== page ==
GREENVILLE – Fairy tales end at midnight. Jack Leggett’s latest dream started around that time.
At this point, such customary privileges like making the NCAA tournament, comfortable job security with a freshly-mounted American Baseball Coaches Association Hall of Fame plaque on the wall, and the mere courtesy of his team not getting booed by their own fans when trailing 10-0 to an also-ran are long gone.
Even though Clemson won Tuesday night – to those sane folks who stopped paying attention after two innings, yes, Clemson won – the rest of the regular season, which concludes this weekend at No. 9 Florida State, is irrelevant.
All that matters to the 28-25 Tigers, truly, is succeeding the following week at the ACC Tournament, and in this case, second place really does mean the first loser. Success only can be quantified by returning home from Durham with a champion’s trophy and automatic ticket-punch to an NCAA regional.
To Clemson’s longtime head coach, that’s not fantasy. It’s reality. Speaking to reporters as the clock literally struck midnight, Leggett wasn’t loopy from having watched 487 pitches thrown (282 by Furman) in four hours, 42 minutes of mediocre baseball. He means what he says when he talks about beating FSU and winning the ACC.
“We’ve got to play to win. No fear of failure, reckless abandon and don’t hold things back,” Leggett said. “We’ve got to play a little bit better, but we’ve got some toughness about us with our backs are against the wall. We’re banding together, hoping people jump with us and give us some positive momentum.”
Leggett does believe in miracles, yes. They do happen. How else to explain Clemson flipping a 10-run deficit into a 10-run lead, and ultimately a 23-15 victory over Furman at Fluor Field Tuesday night?
The start was inexplicable – four errors in two innings tells that tale. When center fielder Tyler Slaton carelessly let a single slip under his glove and turn into a two-base error; when shortstop Eli White rutted a routine inning-ending throw to first base; when pitcher Clate Schmidt allowed the cartoonish defense to bother him and surrendered a seven-run second inning ... the Tigers, these teens and 21-year-olds on partial or no scholarships, were facing every athlete’s most hated four-letter word that starts with Q.
It looked like the Tigers had quit – and Leggett would have been asked if he agreed, if not for a stunning comeback.
“The first couple innings, I’m thinking, this is not going so good. Gotta stop the bleeding,” Leggett said. “Then it’s 10-3, then it’s 10-6, then we got to 10-8, 10-9 ...
“We played a really poor two innings,” Leggett continued, “but I’m really proud of how we battled back. It would have been really easy to feel sorry for ourselves and pack it in.”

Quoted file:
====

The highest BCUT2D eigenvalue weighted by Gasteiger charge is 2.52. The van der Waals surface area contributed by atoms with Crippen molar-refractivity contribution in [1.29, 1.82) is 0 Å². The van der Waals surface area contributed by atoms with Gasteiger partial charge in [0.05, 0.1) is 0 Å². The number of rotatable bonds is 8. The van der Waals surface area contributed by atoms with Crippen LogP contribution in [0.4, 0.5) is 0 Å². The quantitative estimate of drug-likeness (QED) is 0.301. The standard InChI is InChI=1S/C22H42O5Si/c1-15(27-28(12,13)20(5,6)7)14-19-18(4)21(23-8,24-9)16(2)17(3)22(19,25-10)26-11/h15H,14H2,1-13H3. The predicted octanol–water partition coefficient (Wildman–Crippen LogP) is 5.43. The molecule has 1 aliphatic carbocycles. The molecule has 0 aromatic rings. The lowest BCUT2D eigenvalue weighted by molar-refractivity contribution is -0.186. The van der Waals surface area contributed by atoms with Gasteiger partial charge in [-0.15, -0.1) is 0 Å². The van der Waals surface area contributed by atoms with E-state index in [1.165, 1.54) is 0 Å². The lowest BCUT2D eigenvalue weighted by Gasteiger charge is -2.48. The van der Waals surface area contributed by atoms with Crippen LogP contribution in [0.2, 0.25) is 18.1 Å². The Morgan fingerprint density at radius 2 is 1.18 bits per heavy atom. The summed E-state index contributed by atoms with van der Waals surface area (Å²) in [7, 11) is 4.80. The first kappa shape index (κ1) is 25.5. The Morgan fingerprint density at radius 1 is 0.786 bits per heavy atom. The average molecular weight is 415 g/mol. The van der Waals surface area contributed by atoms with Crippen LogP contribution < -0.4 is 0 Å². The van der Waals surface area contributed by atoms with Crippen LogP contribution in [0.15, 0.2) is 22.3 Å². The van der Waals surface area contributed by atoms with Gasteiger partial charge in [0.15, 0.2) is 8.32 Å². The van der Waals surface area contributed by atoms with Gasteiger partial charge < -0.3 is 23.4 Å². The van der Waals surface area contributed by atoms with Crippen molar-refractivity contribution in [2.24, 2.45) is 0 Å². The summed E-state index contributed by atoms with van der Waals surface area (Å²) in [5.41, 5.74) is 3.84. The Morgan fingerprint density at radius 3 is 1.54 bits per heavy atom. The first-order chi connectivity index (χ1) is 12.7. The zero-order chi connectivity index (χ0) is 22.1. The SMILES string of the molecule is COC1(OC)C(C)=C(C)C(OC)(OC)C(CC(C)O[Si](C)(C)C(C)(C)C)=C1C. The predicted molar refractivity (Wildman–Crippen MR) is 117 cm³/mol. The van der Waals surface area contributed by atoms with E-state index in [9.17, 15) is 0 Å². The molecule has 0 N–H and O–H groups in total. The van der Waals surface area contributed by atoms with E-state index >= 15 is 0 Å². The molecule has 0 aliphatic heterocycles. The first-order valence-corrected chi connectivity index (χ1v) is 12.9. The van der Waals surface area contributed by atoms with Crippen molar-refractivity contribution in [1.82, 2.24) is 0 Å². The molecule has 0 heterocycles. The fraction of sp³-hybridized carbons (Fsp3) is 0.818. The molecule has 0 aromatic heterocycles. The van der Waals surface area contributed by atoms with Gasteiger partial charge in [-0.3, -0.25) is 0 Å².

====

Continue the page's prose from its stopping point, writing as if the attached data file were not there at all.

Instead, behind catcher Chris Okey’s pep talk in the second inning backed up by his two-run, five-RBI night, Clemson could feel good about itself after playing its last game this season in the state of South Carolina.
“I’m all in on this team,” Leggett said. “I’m all in on trying to get us to play our best baseball at the end, trying to put us in a position to maybe get in the tournament, and not interested right now in anything else.”
There is so much else, some of which Leggett sees and hears, much of it he refuses to. The chief narrative this year, in all corners of the attention paid to Clemson baseball – fans, media, message boards and the athletic director’s office – has been the employment of the team’s head coach.
It’s been less about legacy – Tuesday was career win No. 1,328, and No. 951 with Clemson, and those six Omaha trips haven’t vanished from the record books – but more about losses, which have piled up in uncharacteristic fashion cumulatively each of the past five seasons.
“I just look at it like this: my job is to get these guys to play their best baseball right now. I’m focused on that,” Leggett said. “These kids are busting their rear ends every single day. They are loyal. They believe. We believe in them. They’re smart kids. They see things.
“But give them positive energy – if you’re a Clemson fan or Clemson person, support your team, and that’s the way it should be. If it’s not like that, then we can’t bother with that, because you’ve got to think about how you’re going to win the game.”
Soon, Leggett will have to discuss the future of Clemson baseball with his boss, Dan Radakovich, for the second straight summer. Radakovich retained Leggett last year under the premise of improvement, so barring a fairy-tale run in Durham next week, it’s expected it will be time for Leggett to move on.
For the here and now, Leggett’s only concern is doing what he can on the field to restore Clemson’s program to a proud state.
“I always believe in everything we do. I believe in how we prepare,” Leggett said. “Sometimes you don’t play as well as you prepare. Sometimes things don’t fall into place all the time. To be honest with you, we need a positive vibe around these guys, because it helps them.
“We just need to band together and believe in these guys, because these kids give everything they’ve got. If everybody would be forging ahead in the same spot, I think that’s the most important thing.”